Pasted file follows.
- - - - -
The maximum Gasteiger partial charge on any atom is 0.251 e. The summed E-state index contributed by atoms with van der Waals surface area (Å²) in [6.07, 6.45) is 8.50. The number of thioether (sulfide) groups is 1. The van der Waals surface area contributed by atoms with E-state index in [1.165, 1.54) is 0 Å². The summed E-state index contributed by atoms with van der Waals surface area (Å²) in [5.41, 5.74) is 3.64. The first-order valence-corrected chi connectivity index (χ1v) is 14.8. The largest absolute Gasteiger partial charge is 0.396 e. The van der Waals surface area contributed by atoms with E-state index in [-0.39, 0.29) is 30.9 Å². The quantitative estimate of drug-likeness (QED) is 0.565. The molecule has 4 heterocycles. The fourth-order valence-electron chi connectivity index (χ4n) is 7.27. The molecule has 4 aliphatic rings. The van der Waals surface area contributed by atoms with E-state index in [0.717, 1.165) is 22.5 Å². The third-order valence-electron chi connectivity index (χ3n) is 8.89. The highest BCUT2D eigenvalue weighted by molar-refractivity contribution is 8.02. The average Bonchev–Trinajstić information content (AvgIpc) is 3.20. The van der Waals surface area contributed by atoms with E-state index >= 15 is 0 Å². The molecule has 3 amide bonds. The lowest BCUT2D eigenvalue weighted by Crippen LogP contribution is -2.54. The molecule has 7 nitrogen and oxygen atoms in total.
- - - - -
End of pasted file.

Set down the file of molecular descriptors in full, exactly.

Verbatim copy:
The maximum Gasteiger partial charge on any atom is 0.251 e. The summed E-state index contributed by atoms with van der Waals surface area (Å²) in [6.07, 6.45) is 8.50. The number of thioether (sulfide) groups is 1. The van der Waals surface area contributed by atoms with E-state index in [1.165, 1.54) is 0 Å². The summed E-state index contributed by atoms with van der Waals surface area (Å²) in [5.41, 5.74) is 3.64. The first-order valence-corrected chi connectivity index (χ1v) is 14.8. The largest absolute Gasteiger partial charge is 0.396 e. The van der Waals surface area contributed by atoms with E-state index in [-0.39, 0.29) is 30.9 Å². The quantitative estimate of drug-likeness (QED) is 0.565. The molecule has 4 heterocycles. The fourth-order valence-electron chi connectivity index (χ4n) is 7.27. The molecule has 4 aliphatic rings. The van der Waals surface area contributed by atoms with E-state index in [0.717, 1.165) is 22.5 Å². The third-order valence-electron chi connectivity index (χ3n) is 8.89. The highest BCUT2D eigenvalue weighted by molar-refractivity contribution is 8.02. The average Bonchev–Trinajstić information content (AvgIpc) is 3.20. The van der Waals surface area contributed by atoms with E-state index >= 15 is 0 Å². The molecule has 3 amide bonds. The lowest BCUT2D eigenvalue weighted by Crippen LogP contribution is -2.54. The molecule has 7 nitrogen and oxygen atoms in total.